Using Noble Gases to Assess the Compositional Variability and Sources of Natural Gas in the Antrim Shale, Michigan Basin, USA
The Antrim Shale was one of the first economic shale gas plays in the U.S. and has been actively produced since the 1980's. While previous studies suggest co-produced water in the Antrim is a mixture of brine from deeper formations and freshwater recharge, the extent of water-gas interactions has yet to be determined. The extent and source of thermogenic methane in the Antrim Shale are also under debate. This study uses stable noble gas (He, Ne, Ar, Kr, Xe) isotopic ratios and volume fractions from the Antrim Shale gas to assess compositional variability and vertical fluid migration, in addition to distinguishing between the presence of thermogenic versus biogenic methane.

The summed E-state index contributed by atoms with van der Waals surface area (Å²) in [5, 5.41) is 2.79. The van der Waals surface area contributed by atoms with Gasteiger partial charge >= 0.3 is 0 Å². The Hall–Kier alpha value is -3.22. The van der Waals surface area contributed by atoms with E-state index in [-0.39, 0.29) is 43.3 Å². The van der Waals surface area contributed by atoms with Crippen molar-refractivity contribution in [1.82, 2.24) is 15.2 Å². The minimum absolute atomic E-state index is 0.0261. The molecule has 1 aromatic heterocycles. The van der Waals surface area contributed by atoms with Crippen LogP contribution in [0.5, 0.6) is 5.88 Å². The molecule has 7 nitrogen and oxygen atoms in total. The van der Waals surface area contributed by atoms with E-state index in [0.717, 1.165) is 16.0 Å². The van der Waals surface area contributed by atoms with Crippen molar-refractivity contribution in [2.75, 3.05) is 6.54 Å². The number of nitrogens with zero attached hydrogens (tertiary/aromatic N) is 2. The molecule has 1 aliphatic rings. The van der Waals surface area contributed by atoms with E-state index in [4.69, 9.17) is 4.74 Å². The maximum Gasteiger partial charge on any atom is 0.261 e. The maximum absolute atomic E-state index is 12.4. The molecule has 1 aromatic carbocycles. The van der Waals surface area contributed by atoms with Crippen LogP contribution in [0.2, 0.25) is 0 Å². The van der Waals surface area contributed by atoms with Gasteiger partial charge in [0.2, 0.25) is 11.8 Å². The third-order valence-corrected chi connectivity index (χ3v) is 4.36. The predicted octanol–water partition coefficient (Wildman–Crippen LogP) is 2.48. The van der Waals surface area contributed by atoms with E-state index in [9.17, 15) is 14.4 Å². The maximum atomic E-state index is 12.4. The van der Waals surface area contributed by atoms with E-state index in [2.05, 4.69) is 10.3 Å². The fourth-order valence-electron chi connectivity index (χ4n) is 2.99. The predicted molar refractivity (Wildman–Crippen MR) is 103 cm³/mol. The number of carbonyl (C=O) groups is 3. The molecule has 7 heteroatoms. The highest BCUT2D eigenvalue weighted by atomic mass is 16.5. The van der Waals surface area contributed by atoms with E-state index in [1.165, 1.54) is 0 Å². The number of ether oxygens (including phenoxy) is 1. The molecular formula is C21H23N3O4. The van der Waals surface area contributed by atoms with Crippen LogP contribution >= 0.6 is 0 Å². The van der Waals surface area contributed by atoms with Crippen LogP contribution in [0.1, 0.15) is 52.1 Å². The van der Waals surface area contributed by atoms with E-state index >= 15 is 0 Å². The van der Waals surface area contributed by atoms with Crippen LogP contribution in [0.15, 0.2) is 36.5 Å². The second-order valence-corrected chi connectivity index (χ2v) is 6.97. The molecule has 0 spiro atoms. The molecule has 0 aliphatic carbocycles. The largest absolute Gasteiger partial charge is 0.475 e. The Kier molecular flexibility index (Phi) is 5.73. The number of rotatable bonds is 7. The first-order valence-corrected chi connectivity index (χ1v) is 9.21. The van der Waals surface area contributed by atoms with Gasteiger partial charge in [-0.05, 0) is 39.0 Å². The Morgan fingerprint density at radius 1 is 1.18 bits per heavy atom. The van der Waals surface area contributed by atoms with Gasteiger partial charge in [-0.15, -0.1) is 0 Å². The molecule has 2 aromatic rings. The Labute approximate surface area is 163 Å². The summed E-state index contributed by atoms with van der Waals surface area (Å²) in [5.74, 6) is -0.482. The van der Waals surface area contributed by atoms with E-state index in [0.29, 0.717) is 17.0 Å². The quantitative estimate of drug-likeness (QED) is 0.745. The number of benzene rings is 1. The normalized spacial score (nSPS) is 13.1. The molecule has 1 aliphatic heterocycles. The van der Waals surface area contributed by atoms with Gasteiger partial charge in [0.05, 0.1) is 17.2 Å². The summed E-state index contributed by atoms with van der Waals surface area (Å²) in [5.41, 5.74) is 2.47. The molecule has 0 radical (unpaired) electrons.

High horizontal and vertical variability of noble gas signatures in the Antrim Shale are observed, which are due to variable noble gas input from deep brines and, to a smaller extent, variable in-situ production in different layers of the Antrim Shale. Estimated 4He ages considering external 4He input for Antrim water are consistent with glaciation-induced recharge. Consistency in measured and predicted 40Ar/36Ar assuming Ar release temperatures ≥250°C supports the presence of thermogenic methane in the Antrim for most of our gas samples. This thermogenic methane is likely to originate at greater depths as the maturity of the Antrim Shale is low.
AAPG Datapages/Search and Discovery Article #90218 © 2015 Eastern Section Meeting, Indianapolis, Indiana, September 20-22, 2015